The second wave could increase risk for the banking system
The Indian economy has been recovering well in recent months but a sudden surge in Covid-19 cases has increased risks. A number of states are imposing restrictions on mobility to contain the virus. While this may be unavoidable in many parts of the country, it will still affect the economy in multiple ways. Apart from growth, disruption in supply chains will also affect inflation outcomes. The latest monthly bulletin of the Reserve Bank of India (RBI), for instance, notes that if the resurgence in infection is not contained in time, protracted restrictions and supply-chain disruption can increase inflation risks. The inflation rate based on the consumer price index (CPI) increased to 5.5 per cent in March. Supply-side disruptions can potentially push up the rate in the coming months. The fact that the CPI for April and May 2020 was not based on actual prices will also complicate matters for the central bank.
A potential increase in inflation rates would not allow the RBI to support economic recovery with excessively accommodative monetary and financial conditions. The banking system has excess liquidity worth about Rs 6 trillion. Further, the RBI has launched a new bond-buying programme. As the bulletin notes, there are risks such as asset bubbles and capital flights associated with such a programme. To be sure, financial markets have been anticipating such risks for some time, which is being reflected in bond yields. Clearly, the RBI is not pleased with the situation and argues that by anticipating monetary policy tightening, the markets may bring it sooner than warranted. In this context, the central bank must look at the reasons why financial markets are not convinced. A significant divergence could affect policy credibility with longer-term costs.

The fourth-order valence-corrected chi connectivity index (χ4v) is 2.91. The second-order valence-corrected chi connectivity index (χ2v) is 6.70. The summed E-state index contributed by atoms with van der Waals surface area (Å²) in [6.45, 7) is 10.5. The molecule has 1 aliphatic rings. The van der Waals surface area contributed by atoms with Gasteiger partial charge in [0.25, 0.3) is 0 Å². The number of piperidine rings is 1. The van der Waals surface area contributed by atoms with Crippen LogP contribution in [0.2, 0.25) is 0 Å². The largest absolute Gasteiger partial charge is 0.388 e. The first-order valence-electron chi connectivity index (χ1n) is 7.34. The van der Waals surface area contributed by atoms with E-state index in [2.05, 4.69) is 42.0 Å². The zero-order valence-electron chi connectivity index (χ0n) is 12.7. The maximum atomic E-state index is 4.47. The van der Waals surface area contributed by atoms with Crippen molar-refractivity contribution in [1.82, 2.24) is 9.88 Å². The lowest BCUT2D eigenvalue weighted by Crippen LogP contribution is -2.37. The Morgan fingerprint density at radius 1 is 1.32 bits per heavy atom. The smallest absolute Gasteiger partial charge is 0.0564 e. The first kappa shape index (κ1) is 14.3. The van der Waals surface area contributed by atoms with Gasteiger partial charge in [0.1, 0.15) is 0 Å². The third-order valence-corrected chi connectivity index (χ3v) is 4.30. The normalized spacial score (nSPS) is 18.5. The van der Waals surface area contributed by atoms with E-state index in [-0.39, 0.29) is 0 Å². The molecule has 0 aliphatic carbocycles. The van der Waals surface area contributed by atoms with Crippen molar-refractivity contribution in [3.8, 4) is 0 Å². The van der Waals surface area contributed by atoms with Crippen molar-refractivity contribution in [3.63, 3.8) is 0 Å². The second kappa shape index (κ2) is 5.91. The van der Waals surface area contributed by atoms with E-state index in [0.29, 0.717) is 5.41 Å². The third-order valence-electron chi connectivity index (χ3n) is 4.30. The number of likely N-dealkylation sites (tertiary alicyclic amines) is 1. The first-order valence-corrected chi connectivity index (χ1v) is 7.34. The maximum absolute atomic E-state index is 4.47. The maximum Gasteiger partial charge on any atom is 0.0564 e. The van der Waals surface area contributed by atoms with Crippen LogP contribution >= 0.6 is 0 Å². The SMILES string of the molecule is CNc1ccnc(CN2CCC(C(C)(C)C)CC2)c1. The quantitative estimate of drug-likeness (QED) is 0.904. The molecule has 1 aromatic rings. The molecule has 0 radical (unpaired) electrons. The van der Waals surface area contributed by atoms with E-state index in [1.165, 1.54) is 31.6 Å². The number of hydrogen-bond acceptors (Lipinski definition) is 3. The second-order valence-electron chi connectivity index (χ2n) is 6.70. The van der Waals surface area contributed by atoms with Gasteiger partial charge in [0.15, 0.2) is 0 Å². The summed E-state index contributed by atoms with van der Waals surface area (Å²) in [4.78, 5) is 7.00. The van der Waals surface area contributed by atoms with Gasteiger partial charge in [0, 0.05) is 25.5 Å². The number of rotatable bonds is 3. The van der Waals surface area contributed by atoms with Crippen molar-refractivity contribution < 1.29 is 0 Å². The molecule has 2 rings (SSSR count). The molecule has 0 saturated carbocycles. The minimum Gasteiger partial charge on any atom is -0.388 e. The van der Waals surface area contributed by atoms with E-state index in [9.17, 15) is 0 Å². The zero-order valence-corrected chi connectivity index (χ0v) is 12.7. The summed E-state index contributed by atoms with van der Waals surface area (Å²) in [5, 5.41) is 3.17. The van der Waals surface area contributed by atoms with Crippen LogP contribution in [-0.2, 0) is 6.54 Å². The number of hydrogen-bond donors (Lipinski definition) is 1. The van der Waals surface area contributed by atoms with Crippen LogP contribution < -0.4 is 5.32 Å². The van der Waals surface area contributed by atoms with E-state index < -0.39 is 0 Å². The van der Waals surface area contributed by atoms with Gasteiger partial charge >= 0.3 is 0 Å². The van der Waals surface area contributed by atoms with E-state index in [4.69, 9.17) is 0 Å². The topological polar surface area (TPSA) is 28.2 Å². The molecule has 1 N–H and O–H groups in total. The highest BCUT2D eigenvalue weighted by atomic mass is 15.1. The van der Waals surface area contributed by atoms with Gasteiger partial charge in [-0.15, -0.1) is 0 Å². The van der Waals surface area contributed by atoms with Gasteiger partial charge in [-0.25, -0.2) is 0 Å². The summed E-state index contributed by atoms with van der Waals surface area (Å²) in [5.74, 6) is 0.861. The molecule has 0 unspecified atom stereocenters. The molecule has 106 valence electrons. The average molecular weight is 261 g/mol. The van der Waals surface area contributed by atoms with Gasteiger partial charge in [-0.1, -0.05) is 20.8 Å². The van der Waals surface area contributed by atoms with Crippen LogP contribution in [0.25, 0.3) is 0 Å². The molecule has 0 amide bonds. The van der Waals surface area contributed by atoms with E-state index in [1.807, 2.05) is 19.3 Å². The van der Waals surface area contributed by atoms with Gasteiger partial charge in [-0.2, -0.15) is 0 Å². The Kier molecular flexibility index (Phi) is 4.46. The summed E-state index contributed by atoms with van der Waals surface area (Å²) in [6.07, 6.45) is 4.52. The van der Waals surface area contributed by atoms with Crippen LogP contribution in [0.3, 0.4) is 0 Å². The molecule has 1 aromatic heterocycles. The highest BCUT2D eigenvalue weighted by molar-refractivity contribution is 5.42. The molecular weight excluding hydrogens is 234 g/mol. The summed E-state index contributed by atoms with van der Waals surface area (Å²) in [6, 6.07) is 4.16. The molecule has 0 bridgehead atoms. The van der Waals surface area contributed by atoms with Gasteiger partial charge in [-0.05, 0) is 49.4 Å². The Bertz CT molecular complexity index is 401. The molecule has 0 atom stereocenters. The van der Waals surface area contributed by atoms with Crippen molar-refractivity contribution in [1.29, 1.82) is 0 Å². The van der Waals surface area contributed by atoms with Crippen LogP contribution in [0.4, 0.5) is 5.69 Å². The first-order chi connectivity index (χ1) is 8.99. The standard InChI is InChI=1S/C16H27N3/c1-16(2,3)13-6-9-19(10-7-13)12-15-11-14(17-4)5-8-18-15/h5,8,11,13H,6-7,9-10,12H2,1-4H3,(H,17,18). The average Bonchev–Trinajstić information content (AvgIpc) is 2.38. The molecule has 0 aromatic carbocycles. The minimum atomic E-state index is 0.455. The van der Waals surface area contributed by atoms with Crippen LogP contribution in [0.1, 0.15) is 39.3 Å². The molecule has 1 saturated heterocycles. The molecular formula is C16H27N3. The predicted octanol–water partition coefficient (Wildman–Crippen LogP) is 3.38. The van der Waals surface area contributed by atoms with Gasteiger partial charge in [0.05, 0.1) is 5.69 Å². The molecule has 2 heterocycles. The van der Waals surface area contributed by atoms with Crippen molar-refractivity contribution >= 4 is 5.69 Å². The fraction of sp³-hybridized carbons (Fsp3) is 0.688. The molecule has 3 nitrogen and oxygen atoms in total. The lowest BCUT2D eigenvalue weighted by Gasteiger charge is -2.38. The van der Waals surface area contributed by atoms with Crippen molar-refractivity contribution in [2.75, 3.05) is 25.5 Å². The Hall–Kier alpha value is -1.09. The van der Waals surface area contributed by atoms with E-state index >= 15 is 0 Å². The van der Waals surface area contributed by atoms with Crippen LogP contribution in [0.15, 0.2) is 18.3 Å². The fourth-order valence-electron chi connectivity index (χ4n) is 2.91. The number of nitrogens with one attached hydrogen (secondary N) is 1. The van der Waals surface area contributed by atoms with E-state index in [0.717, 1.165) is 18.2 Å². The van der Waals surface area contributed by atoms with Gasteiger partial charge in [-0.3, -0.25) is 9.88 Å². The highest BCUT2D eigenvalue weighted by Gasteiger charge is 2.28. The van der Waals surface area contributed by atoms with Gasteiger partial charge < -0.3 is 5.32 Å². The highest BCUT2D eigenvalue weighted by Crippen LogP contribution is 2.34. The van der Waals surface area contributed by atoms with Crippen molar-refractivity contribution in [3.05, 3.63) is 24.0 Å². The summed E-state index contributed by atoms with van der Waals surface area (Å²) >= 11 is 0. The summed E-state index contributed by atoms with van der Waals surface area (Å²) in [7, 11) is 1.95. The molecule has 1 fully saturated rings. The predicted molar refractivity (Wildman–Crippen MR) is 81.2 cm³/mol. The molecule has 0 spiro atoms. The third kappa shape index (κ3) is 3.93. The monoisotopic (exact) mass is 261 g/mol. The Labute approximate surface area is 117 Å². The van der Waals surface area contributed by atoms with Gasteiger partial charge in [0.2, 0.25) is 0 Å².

Further, besides convincing the financial market that it will contain inflationary pressures, the RBI will also need to closely monitor the banking sector. The last financial year witnessed a modest 5.6 per cent growth rate in bank credit. Bank credit expanded by just Rs 5.8 trillion during the financial year. But banks invested Rs 7.2 trillion in government bonds. Also, since industrial demand for credit remains low, banks have been extending more loans to individuals. The share of personal loans in incremental non-food credit in February, for example, stood at 41.7 per cent. Banks have been focusing on retail loans for some time. But a large disruption in economic activity and loss of income could affect asset quality.
In fact, some non-banking financial companies (NBFCs) are reportedly facing difficulties in recovering individual loans. Problems in the NBFC sector would also affect the banking system as it lends significantly to the sector. Thus, both banks and NBFCs should be careful in lending to the retail segment as well. Broadly, the RBI will need to ensure that the banking and NBFC sectors are well capitalised to absorb any potential shock emanating from the second wave. Since the embargo on declaring accounts non-performing has been lifted, the impact of last year’s disruption on asset quality will be known with the declaration of the March-quarter results. It is likely that the economic impact this time will not be as severe as last year, but would still increase risks for lenders. Therefore, in the given circumstances, the RBI will need to be more vigilant both in terms of conducting the monetary policy and monitoring the banking system.